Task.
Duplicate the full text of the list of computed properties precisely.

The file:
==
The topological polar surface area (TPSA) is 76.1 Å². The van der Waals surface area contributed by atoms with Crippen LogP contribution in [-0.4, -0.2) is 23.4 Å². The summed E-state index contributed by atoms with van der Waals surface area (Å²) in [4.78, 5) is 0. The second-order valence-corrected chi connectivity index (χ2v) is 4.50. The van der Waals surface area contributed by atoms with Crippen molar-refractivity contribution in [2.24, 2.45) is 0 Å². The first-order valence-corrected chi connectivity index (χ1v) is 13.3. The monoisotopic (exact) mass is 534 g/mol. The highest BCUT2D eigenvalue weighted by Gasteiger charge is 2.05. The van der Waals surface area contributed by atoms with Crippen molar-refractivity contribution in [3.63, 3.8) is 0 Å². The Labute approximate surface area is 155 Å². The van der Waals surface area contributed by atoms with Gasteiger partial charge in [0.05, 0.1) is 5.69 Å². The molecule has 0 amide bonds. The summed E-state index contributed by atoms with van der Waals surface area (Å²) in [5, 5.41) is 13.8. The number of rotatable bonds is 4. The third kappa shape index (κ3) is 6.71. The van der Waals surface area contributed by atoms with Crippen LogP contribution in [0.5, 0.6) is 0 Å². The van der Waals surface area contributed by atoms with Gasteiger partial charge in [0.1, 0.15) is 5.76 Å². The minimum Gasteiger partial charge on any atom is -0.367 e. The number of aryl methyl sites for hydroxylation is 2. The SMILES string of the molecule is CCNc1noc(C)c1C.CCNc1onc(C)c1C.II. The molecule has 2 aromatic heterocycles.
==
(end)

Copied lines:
The topological polar surface area (TPSA) is 76.1 Å². The van der Waals surface area contributed by atoms with Crippen LogP contribution in [-0.4, -0.2) is 23.4 Å². The summed E-state index contributed by atoms with van der Waals surface area (Å²) in [4.78, 5) is 0. The second-order valence-corrected chi connectivity index (χ2v) is 4.50. The van der Waals surface area contributed by atoms with Crippen molar-refractivity contribution in [2.24, 2.45) is 0 Å². The first-order valence-corrected chi connectivity index (χ1v) is 13.3. The monoisotopic (exact) mass is 534 g/mol. The highest BCUT2D eigenvalue weighted by Gasteiger charge is 2.05. The van der Waals surface area contributed by atoms with Crippen molar-refractivity contribution in [3.63, 3.8) is 0 Å². The Labute approximate surface area is 155 Å². The van der Waals surface area contributed by atoms with Gasteiger partial charge in [0.05, 0.1) is 5.69 Å². The molecule has 0 amide bonds. The summed E-state index contributed by atoms with van der Waals surface area (Å²) in [5, 5.41) is 13.8. The number of rotatable bonds is 4. The third kappa shape index (κ3) is 6.71. The van der Waals surface area contributed by atoms with Crippen LogP contribution in [0.5, 0.6) is 0 Å². The van der Waals surface area contributed by atoms with Gasteiger partial charge in [0.1, 0.15) is 5.76 Å². The minimum Gasteiger partial charge on any atom is -0.367 e. The number of aryl methyl sites for hydroxylation is 2. The SMILES string of the molecule is CCNc1noc(C)c1C.CCNc1onc(C)c1C.II. The molecule has 2 aromatic heterocycles.